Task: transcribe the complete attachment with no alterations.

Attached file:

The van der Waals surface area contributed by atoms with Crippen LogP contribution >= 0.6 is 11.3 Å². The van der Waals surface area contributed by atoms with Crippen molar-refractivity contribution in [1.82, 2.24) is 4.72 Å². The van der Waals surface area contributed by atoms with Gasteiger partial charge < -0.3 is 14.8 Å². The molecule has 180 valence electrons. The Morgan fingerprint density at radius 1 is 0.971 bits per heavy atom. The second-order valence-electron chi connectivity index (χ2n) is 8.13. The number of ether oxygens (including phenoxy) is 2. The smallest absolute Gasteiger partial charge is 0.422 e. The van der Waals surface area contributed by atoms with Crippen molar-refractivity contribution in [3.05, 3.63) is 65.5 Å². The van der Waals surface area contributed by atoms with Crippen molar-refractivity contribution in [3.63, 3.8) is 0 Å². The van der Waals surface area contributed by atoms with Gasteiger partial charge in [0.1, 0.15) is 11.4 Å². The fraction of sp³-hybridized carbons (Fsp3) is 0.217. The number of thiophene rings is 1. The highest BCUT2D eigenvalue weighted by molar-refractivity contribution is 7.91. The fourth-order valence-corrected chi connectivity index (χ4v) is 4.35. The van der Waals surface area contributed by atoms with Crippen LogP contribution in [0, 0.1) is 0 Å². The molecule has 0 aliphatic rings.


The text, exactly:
The van der Waals surface area contributed by atoms with Crippen LogP contribution >= 0.6 is 11.3 Å². The van der Waals surface area contributed by atoms with Crippen molar-refractivity contribution in [1.82, 2.24) is 4.72 Å². The van der Waals surface area contributed by atoms with Gasteiger partial charge < -0.3 is 14.8 Å². The molecule has 180 valence electrons. The Morgan fingerprint density at radius 1 is 0.971 bits per heavy atom. The second-order valence-electron chi connectivity index (χ2n) is 8.13. The number of ether oxygens (including phenoxy) is 2. The smallest absolute Gasteiger partial charge is 0.422 e. The van der Waals surface area contributed by atoms with Crippen molar-refractivity contribution in [3.05, 3.63) is 65.5 Å². The van der Waals surface area contributed by atoms with Crippen molar-refractivity contribution in [3.63, 3.8) is 0 Å². The van der Waals surface area contributed by atoms with Gasteiger partial charge in [0.1, 0.15) is 11.4 Å². The fraction of sp³-hybridized carbons (Fsp3) is 0.217. The number of thiophene rings is 1. The highest BCUT2D eigenvalue weighted by molar-refractivity contribution is 7.91. The fourth-order valence-corrected chi connectivity index (χ4v) is 4.35. The van der Waals surface area contributed by atoms with Crippen LogP contribution in [0, 0.1) is 0 Å². The molecule has 0 aliphatic rings.